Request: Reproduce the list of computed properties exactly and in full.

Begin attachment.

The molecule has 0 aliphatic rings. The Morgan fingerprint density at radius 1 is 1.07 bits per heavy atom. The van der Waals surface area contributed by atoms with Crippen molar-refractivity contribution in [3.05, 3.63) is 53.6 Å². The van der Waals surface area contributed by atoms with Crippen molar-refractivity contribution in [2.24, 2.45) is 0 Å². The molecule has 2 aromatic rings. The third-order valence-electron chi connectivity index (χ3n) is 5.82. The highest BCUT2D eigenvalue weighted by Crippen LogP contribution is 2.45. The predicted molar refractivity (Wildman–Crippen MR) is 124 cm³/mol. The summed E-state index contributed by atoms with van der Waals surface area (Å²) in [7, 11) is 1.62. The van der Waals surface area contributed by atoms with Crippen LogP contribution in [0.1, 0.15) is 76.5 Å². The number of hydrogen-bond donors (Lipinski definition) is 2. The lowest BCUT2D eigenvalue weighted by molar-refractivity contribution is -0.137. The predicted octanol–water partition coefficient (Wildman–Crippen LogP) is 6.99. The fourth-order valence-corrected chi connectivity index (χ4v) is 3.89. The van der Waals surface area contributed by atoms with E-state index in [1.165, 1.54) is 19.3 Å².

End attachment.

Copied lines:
The molecule has 0 aliphatic rings. The Morgan fingerprint density at radius 1 is 1.07 bits per heavy atom. The van der Waals surface area contributed by atoms with Crippen molar-refractivity contribution in [3.05, 3.63) is 53.6 Å². The van der Waals surface area contributed by atoms with Crippen molar-refractivity contribution in [2.24, 2.45) is 0 Å². The molecule has 2 aromatic rings. The third-order valence-electron chi connectivity index (χ3n) is 5.82. The highest BCUT2D eigenvalue weighted by Crippen LogP contribution is 2.45. The predicted molar refractivity (Wildman–Crippen MR) is 124 cm³/mol. The summed E-state index contributed by atoms with van der Waals surface area (Å²) in [7, 11) is 1.62. The van der Waals surface area contributed by atoms with Crippen LogP contribution in [0.1, 0.15) is 76.5 Å². The number of hydrogen-bond donors (Lipinski definition) is 2. The lowest BCUT2D eigenvalue weighted by molar-refractivity contribution is -0.137. The predicted octanol–water partition coefficient (Wildman–Crippen LogP) is 6.99. The fourth-order valence-corrected chi connectivity index (χ4v) is 3.89. The van der Waals surface area contributed by atoms with E-state index in [1.165, 1.54) is 19.3 Å².